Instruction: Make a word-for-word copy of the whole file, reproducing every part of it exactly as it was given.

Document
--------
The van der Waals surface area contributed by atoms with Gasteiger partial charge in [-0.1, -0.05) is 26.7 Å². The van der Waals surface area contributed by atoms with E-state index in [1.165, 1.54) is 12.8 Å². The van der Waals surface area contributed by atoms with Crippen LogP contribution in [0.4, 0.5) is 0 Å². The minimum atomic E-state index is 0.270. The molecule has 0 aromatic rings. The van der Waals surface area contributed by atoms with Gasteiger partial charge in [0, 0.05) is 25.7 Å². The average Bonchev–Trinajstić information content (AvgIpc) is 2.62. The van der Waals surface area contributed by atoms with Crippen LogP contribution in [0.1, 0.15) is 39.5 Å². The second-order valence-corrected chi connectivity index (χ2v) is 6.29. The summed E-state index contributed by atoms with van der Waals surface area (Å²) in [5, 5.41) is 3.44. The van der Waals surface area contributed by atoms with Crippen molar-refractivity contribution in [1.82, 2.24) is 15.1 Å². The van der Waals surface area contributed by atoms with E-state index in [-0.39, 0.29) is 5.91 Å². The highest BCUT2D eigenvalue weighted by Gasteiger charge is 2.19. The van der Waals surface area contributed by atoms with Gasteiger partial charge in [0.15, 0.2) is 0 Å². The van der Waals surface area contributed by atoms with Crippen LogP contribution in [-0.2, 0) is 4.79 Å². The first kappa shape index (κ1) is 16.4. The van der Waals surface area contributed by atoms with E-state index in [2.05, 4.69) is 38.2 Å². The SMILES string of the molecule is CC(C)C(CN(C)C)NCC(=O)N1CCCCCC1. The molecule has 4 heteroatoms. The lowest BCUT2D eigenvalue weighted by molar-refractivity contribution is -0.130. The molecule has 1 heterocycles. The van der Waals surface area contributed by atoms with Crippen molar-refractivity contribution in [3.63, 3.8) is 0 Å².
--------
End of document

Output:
The van der Waals surface area contributed by atoms with Gasteiger partial charge in [-0.1, -0.05) is 26.7 Å². The van der Waals surface area contributed by atoms with E-state index in [1.165, 1.54) is 12.8 Å². The van der Waals surface area contributed by atoms with Crippen LogP contribution in [0.4, 0.5) is 0 Å². The minimum atomic E-state index is 0.270. The molecule has 0 aromatic rings. The van der Waals surface area contributed by atoms with Gasteiger partial charge in [0, 0.05) is 25.7 Å². The average Bonchev–Trinajstić information content (AvgIpc) is 2.62. The van der Waals surface area contributed by atoms with Crippen LogP contribution in [0.1, 0.15) is 39.5 Å². The second-order valence-corrected chi connectivity index (χ2v) is 6.29. The summed E-state index contributed by atoms with van der Waals surface area (Å²) in [5, 5.41) is 3.44. The van der Waals surface area contributed by atoms with Crippen molar-refractivity contribution in [1.82, 2.24) is 15.1 Å². The van der Waals surface area contributed by atoms with E-state index in [-0.39, 0.29) is 5.91 Å². The highest BCUT2D eigenvalue weighted by Gasteiger charge is 2.19. The van der Waals surface area contributed by atoms with Gasteiger partial charge in [0.15, 0.2) is 0 Å². The van der Waals surface area contributed by atoms with Crippen LogP contribution in [-0.2, 0) is 4.79 Å². The first kappa shape index (κ1) is 16.4. The van der Waals surface area contributed by atoms with E-state index in [2.05, 4.69) is 38.2 Å². The SMILES string of the molecule is CC(C)C(CN(C)C)NCC(=O)N1CCCCCC1. The molecule has 4 heteroatoms. The lowest BCUT2D eigenvalue weighted by molar-refractivity contribution is -0.130. The molecule has 1 heterocycles. The van der Waals surface area contributed by atoms with Crippen molar-refractivity contribution in [3.63, 3.8) is 0 Å².